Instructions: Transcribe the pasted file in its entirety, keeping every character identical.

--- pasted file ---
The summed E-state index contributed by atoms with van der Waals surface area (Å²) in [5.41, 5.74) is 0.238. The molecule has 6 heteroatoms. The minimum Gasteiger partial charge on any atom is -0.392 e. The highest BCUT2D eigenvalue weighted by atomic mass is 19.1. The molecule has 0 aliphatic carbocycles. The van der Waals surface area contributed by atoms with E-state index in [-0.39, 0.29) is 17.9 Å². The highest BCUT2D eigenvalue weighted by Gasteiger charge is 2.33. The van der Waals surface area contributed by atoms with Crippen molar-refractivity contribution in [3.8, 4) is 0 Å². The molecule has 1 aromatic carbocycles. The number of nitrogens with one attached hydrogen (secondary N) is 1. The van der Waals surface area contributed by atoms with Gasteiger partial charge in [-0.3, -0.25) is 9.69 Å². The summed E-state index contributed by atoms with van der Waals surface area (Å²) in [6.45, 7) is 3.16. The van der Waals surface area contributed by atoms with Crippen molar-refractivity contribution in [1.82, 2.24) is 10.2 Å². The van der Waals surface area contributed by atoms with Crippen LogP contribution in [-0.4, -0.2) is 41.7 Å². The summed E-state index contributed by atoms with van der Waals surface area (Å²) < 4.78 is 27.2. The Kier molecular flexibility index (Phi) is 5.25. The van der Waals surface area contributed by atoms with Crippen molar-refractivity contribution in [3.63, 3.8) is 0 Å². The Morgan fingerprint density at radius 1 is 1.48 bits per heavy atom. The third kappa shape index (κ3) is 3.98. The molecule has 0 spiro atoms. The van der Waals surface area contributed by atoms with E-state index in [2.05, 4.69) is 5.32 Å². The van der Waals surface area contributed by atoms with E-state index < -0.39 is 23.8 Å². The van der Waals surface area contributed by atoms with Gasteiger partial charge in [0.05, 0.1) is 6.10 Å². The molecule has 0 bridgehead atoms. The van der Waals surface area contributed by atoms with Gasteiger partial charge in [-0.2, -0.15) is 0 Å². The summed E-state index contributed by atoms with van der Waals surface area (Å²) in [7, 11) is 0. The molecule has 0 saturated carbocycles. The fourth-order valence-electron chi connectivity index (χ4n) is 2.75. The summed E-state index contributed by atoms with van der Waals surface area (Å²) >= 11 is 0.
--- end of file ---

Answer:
The summed E-state index contributed by atoms with van der Waals surface area (Å²) in [5.41, 5.74) is 0.238. The molecule has 6 heteroatoms. The minimum Gasteiger partial charge on any atom is -0.392 e. The highest BCUT2D eigenvalue weighted by atomic mass is 19.1. The molecule has 0 aliphatic carbocycles. The van der Waals surface area contributed by atoms with E-state index in [-0.39, 0.29) is 17.9 Å². The highest BCUT2D eigenvalue weighted by Gasteiger charge is 2.33. The van der Waals surface area contributed by atoms with Crippen molar-refractivity contribution in [3.8, 4) is 0 Å². The molecule has 1 aromatic carbocycles. The number of nitrogens with one attached hydrogen (secondary N) is 1. The van der Waals surface area contributed by atoms with Gasteiger partial charge in [-0.3, -0.25) is 9.69 Å². The summed E-state index contributed by atoms with van der Waals surface area (Å²) in [6.45, 7) is 3.16. The van der Waals surface area contributed by atoms with Crippen molar-refractivity contribution in [1.82, 2.24) is 10.2 Å². The van der Waals surface area contributed by atoms with Crippen LogP contribution in [-0.4, -0.2) is 41.7 Å². The summed E-state index contributed by atoms with van der Waals surface area (Å²) < 4.78 is 27.2. The Kier molecular flexibility index (Phi) is 5.25. The van der Waals surface area contributed by atoms with Crippen molar-refractivity contribution in [3.63, 3.8) is 0 Å². The Morgan fingerprint density at radius 1 is 1.48 bits per heavy atom. The third kappa shape index (κ3) is 3.98. The molecule has 0 spiro atoms. The van der Waals surface area contributed by atoms with E-state index in [2.05, 4.69) is 5.32 Å². The van der Waals surface area contributed by atoms with E-state index < -0.39 is 23.8 Å². The van der Waals surface area contributed by atoms with Gasteiger partial charge in [0.05, 0.1) is 6.10 Å². The molecule has 0 bridgehead atoms. The van der Waals surface area contributed by atoms with Gasteiger partial charge in [-0.2, -0.15) is 0 Å². The summed E-state index contributed by atoms with van der Waals surface area (Å²) in [7, 11) is 0. The molecule has 0 saturated carbocycles. The fourth-order valence-electron chi connectivity index (χ4n) is 2.75. The summed E-state index contributed by atoms with van der Waals surface area (Å²) >= 11 is 0.